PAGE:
Flea-borne zoonoses such as plague () and murine typhus () caused significant numbers of human cases in the past and remain a public health concern. Other flea-borne human pathogens have emerged recently (e.g., , ), and their mechanisms of transmission and impact on human health are not fully understood. Our review focuses on the ecology and epidemiology of the flea-borne bacterial zoonoses mentioned above with an emphasis on recent advancements in our understanding of how these organisms are transmitted by fleas, maintained in zoonotic cycles, and transmitted to humans. Emphasis is given to plague because of the considerable number of studies generated during the first decade of the twenty-first century that arose, in part, because of renewed interest in potential agents of bioterrorism, including .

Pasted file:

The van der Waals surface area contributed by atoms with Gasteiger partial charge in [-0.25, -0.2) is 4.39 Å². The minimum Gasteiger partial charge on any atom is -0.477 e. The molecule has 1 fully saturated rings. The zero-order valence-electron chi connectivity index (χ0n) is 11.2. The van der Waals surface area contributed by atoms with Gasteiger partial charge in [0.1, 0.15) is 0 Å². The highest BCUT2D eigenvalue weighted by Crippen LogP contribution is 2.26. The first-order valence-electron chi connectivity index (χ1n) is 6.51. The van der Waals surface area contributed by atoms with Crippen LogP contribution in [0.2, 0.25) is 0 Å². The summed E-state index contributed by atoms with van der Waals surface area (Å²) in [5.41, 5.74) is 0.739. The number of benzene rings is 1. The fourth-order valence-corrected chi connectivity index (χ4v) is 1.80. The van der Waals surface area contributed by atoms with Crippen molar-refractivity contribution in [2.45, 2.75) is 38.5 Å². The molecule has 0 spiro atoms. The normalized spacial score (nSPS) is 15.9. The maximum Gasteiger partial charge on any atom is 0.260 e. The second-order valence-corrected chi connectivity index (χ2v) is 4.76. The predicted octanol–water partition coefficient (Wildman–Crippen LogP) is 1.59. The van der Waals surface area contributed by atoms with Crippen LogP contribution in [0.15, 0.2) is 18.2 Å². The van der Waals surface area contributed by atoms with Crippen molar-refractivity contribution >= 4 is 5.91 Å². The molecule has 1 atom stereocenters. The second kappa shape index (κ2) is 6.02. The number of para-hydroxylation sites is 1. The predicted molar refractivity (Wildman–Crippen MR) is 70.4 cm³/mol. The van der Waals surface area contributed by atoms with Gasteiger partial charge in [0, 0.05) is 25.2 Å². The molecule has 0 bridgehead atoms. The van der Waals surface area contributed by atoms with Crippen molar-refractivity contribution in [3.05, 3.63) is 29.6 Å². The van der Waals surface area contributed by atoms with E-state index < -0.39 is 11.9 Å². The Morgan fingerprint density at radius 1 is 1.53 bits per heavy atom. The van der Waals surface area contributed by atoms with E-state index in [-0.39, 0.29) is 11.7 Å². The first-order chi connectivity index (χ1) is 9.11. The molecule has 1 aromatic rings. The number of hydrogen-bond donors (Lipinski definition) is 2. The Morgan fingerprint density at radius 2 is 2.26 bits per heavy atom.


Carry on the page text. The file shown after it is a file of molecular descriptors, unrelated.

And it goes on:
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  • Article Type: Review Article
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